Jarred Burk and Alex Rosa-Figueroa report:
Therapists and counselors are pushing back against a new Oklahoma law requiring them to share some patient information with a state database.
The state’s Health Information Exchange was created last year and requires health care providers to enter certain patient information into a database.
The database would be maintained by the Oklahoma Health Care Authority, and OHCA officials say the data would be secure.
However, critics are concerned about the database, and say it may not be enough to protect mental health information.
Read more at KSWO.
This type of mandated disclosure of mental health information sounds like a terrible idea and a huge data breach and extortion attempt just waiting to happen. In my conversations with Deborah Peel, President of Patient Privacy Rights and a practicing clinician, she would often tell me how patients would and could pay cash so that she wouldn’t keep any written records on them. If that’s what happens in Oklahoma — that those who can afford to pay cash can find therapists willing not to comply with the law — that would result in just more discrimination in access to mental health services in this country and would actually defeat the state’s intention of analyzing data on quality and use of services.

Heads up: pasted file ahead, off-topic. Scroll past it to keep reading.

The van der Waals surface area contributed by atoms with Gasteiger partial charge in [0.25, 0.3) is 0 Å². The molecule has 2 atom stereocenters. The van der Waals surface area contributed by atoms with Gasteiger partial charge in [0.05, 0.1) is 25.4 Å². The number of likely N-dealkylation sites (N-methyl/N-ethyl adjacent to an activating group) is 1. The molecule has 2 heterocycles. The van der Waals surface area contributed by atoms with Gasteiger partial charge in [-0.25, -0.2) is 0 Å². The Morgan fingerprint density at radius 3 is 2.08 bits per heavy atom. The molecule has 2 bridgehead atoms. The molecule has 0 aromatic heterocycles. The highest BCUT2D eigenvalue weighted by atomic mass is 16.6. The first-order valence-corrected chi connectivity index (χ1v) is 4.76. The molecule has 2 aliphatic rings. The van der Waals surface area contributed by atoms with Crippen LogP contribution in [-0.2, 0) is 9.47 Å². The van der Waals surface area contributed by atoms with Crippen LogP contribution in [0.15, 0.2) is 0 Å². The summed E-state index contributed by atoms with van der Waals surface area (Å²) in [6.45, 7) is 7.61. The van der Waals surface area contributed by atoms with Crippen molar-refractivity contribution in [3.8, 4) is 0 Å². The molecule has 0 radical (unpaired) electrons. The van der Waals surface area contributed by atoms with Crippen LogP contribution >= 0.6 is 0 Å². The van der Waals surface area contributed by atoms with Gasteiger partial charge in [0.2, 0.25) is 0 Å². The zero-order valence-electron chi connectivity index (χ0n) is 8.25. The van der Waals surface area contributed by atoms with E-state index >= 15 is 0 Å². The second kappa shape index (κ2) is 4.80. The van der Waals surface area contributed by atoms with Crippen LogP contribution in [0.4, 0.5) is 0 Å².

Where are the AMA, the APAs, and other organizations — including the constitutional lawyers who might argue that this law chills freedom of association?
This is the first that PogoWasRight has heard about this Oklahoma law, but will be keeping an eye out for more coverage and developments. The state’s Healthcare Information System Act can be found here.
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